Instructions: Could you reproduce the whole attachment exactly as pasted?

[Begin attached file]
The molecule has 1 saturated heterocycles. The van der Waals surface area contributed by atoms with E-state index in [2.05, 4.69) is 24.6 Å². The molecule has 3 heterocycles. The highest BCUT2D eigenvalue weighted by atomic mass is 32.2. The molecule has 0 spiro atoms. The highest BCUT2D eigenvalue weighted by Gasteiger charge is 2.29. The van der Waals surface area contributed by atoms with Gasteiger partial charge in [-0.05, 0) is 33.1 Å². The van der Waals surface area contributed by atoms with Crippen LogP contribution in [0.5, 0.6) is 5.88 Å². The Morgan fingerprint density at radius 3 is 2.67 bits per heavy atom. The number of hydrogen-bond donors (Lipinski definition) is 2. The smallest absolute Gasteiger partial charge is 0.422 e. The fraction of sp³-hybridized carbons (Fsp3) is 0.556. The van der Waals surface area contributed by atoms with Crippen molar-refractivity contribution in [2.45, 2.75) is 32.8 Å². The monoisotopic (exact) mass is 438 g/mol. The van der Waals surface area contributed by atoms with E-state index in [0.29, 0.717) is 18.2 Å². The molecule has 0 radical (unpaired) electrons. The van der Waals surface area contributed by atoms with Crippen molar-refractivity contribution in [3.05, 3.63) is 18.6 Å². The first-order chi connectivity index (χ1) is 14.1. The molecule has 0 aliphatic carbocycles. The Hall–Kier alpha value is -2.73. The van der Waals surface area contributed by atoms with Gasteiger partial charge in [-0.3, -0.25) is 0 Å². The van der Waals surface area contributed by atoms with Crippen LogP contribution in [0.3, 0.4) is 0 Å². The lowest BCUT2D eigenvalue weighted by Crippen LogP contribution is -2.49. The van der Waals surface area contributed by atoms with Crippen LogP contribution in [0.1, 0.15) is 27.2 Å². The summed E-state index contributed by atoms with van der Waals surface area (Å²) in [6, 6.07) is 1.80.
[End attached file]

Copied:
The molecule has 1 saturated heterocycles. The van der Waals surface area contributed by atoms with E-state index in [2.05, 4.69) is 24.6 Å². The molecule has 3 heterocycles. The highest BCUT2D eigenvalue weighted by atomic mass is 32.2. The molecule has 0 spiro atoms. The highest BCUT2D eigenvalue weighted by Gasteiger charge is 2.29. The van der Waals surface area contributed by atoms with Gasteiger partial charge in [-0.05, 0) is 33.1 Å². The van der Waals surface area contributed by atoms with Crippen LogP contribution in [0.5, 0.6) is 5.88 Å². The Morgan fingerprint density at radius 3 is 2.67 bits per heavy atom. The number of hydrogen-bond donors (Lipinski definition) is 2. The smallest absolute Gasteiger partial charge is 0.422 e. The fraction of sp³-hybridized carbons (Fsp3) is 0.556. The van der Waals surface area contributed by atoms with Crippen molar-refractivity contribution in [2.45, 2.75) is 32.8 Å². The monoisotopic (exact) mass is 438 g/mol. The van der Waals surface area contributed by atoms with E-state index in [0.29, 0.717) is 18.2 Å². The molecule has 0 radical (unpaired) electrons. The van der Waals surface area contributed by atoms with Crippen molar-refractivity contribution in [3.05, 3.63) is 18.6 Å². The first-order chi connectivity index (χ1) is 14.1. The molecule has 0 aliphatic carbocycles. The Hall–Kier alpha value is -2.73. The van der Waals surface area contributed by atoms with Gasteiger partial charge in [-0.3, -0.25) is 0 Å². The van der Waals surface area contributed by atoms with Crippen LogP contribution in [0.3, 0.4) is 0 Å². The lowest BCUT2D eigenvalue weighted by Crippen LogP contribution is -2.49. The van der Waals surface area contributed by atoms with Crippen LogP contribution in [0.1, 0.15) is 27.2 Å². The summed E-state index contributed by atoms with van der Waals surface area (Å²) in [6, 6.07) is 1.80.